Select Committee on European Communities Report


Letter from Lord Tordoff, Chairman of the Committee, to Angela Eagle MP, Parliamentary Under-Secretary of State, Department of the Environment, Transport and the Regions

  Your Explanatory Memorandum of 23 March 1998 on this document has now been considered by Sub-Committee C (Environment, Public Health and Consumer Protection). Concurrently with that, Sub-Committee D (Agriculture, Fisheries and Food) is currently drawing up terms of reference for an inquiry into genetic modification in agriculture, especially in relation to European Community regulation of genetically modified plants and foods. Since this inquiry necessarily involves consideration of controls relating to the release of GMOs in the context of food and agriculture, as well as issues to do with competition or consumer protection (eg labelling), it has been decided to transfer Document 6378/99 to Sub-Committee D for continuing scrutiny, in liaison with Sub-Committee C, as part of the wider inquiry.

  It is expected that Sub-Committee D will, among other things, wish to review relevant developments since the Thirteenth Report of the Royal Commission on Environmental Pollution (The Release of Genetically Engineered Organisms into the Environment), published in 1989 under the Chairmanship of Lord Lewis of Newnham, as well as issues outstanding from the Science and Technology Select Committee's 1993 Report (Regulation of the UK Biotechnology Industry and Global Competitiveness).

  Meanwhile Sub-Committee C has expressed concern on a point of principle, on which we would be grateful for the Government's comments—either separately or as part of your evidence to Sub-Committee D's inquiry. The Sub-Committee considers that there is a non sequitur between paragraphs 15-16 and paragraph 17 of your EM: it cannot follow the logic of saying that because the proposal is an amendment to an existing Directive, "risk assessment and scientific justification does sic) not appear applicable"—especially when you have said, in the previous two paragraphs, that the Government is concerned that the present Directive "does not provide the framework necessary to address the increasing concerns of the public and industry"; and that the proposal needs amending to ensure that it "meets growing public concerns regarding ethical, environmental and social issues, and achieves a more transparent regulatory regime".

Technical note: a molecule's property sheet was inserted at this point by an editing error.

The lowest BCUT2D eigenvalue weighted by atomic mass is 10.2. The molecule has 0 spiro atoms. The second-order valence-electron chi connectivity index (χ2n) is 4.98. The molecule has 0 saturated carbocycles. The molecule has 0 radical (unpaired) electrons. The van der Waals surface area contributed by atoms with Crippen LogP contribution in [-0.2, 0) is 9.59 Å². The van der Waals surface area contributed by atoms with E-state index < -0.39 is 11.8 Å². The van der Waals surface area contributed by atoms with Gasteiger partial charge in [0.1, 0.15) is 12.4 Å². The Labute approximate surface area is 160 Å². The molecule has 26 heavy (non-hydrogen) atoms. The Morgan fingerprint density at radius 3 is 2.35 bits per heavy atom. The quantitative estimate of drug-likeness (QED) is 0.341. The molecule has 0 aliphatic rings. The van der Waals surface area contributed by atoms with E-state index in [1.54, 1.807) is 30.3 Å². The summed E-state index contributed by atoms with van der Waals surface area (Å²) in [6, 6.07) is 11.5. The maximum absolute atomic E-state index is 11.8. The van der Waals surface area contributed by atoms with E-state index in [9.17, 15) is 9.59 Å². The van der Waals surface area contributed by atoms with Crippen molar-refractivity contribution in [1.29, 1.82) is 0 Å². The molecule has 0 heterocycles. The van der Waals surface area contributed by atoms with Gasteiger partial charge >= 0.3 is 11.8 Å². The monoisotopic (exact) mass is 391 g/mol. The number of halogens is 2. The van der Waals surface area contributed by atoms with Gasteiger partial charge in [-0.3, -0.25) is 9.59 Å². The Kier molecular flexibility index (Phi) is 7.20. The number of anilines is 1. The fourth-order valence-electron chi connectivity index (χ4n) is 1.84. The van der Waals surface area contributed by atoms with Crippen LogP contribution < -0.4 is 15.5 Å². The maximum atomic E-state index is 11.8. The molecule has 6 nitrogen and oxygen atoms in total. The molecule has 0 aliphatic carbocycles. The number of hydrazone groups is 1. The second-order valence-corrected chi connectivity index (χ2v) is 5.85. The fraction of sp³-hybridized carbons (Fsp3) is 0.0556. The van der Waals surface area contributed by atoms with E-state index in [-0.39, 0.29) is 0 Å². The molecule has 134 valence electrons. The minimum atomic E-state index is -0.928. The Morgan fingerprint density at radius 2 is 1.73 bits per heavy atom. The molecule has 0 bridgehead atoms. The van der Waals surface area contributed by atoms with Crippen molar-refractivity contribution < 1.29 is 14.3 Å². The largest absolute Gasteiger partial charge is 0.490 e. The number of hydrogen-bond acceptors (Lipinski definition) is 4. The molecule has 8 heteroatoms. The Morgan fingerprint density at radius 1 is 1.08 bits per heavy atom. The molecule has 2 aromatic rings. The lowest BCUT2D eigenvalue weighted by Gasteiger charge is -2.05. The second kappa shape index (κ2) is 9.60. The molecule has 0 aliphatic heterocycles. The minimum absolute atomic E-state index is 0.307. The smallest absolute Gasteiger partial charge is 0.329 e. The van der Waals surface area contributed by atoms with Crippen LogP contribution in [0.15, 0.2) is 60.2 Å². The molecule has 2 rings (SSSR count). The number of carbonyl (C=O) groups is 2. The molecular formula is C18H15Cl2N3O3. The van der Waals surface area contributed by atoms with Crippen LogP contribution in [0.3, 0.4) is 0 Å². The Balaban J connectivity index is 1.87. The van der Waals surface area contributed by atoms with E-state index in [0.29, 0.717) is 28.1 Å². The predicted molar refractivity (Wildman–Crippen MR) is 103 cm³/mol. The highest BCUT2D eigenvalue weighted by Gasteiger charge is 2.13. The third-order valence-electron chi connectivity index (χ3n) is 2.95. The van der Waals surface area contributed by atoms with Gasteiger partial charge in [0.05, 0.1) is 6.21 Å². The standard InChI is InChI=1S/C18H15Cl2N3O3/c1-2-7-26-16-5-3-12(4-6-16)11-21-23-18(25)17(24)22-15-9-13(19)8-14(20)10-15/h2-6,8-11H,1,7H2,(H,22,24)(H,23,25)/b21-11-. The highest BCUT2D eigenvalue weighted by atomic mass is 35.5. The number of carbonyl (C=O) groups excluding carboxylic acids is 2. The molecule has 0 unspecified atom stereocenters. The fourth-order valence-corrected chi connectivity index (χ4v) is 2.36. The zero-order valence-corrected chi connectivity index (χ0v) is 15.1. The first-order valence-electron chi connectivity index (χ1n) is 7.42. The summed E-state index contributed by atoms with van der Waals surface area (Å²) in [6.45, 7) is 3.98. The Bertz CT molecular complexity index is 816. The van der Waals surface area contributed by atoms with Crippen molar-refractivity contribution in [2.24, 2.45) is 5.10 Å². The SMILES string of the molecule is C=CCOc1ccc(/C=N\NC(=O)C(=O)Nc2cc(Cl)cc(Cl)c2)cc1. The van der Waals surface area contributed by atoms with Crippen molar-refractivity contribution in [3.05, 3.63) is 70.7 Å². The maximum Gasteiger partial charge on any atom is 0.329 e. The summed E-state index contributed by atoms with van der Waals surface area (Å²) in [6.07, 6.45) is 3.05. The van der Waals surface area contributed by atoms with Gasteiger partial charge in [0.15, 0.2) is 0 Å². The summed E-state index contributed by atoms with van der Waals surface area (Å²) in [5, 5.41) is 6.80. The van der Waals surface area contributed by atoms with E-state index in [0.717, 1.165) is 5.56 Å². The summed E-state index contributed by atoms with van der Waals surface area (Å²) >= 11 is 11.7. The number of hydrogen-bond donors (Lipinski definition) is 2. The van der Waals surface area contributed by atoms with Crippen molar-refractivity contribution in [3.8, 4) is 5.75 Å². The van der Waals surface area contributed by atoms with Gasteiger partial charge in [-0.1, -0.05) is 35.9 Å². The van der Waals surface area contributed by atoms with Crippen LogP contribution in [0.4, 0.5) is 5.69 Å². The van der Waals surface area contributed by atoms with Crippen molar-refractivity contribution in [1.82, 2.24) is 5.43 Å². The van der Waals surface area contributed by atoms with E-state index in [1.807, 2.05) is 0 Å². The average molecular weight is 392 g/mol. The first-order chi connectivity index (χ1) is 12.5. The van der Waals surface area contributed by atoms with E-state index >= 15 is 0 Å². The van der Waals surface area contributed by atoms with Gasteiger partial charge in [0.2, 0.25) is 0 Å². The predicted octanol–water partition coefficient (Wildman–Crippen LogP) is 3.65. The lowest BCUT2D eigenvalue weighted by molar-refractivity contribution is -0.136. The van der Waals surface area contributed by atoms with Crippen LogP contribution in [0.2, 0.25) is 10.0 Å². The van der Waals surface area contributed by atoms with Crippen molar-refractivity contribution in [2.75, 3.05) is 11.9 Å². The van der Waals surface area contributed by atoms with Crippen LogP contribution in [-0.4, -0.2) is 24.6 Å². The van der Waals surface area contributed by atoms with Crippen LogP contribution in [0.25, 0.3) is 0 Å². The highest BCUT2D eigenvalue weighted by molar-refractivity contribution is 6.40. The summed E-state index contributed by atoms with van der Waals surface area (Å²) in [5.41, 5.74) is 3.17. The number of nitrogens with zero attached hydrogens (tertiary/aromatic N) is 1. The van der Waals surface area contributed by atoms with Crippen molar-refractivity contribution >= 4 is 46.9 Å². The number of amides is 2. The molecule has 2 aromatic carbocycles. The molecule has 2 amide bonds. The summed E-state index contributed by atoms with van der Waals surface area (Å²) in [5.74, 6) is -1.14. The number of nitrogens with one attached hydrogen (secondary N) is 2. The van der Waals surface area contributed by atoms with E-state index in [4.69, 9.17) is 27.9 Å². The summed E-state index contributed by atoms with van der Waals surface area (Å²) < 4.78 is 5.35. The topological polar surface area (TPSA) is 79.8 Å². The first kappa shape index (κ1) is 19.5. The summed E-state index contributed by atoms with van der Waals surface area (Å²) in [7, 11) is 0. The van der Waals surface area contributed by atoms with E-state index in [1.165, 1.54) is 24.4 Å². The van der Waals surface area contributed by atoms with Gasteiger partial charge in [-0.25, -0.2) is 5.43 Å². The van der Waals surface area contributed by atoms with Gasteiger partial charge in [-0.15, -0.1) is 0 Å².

In the Sub-Committee's view it is vital to the interests of the consumer that the release of GMOs into the environment should be subject to common standards of risk assessment and monitoring, and that the scientific basis of the regulatory regime should be transparent and therefore open to independent evaluation. This viewpoint is already explicit in the Commission's own Explanatory Memorandum.

23 April 1998

Letter from Angela Eagle MP, Parliamentary Under-Secretary of State, Department of the Environment, Transport and the Regions, to Lord Tordoff, Chairman of the Committee

  I note your comments on paragraph 17 of the Explanatory Memorandum and am grateful for the opportunity to clarify the meaning of this paragraph. I agree with you and Sub-Committee C that the proposed amending Directive deals with the risk assessment of specific GMOs under the Directive, and that consideration of this and the scientific evidence used in support of a release application is both applicable and important.

  Confusion may have arisen because the heading "Risk Assessment and Scientific Justification" in Explanatory Memoranda is intended to cover an explanation of the case for regulation, based on scientific risk assessment, such as one might make when regulating something for the first time. As the principle of regulating the deliberate release of GMOs is not brought into question by the proposed amending Directive, and the proposed Directive merely amends an existing regulatory regime, our text attempted to say that there was no need, at this stage, to make a case for regulation.

  I accept however that the heading and the contents of paragraph 17 are confusing, and in the interests of clarity, and as its contents were of little importance, we should have omitted the paragraph.

15 May 1998

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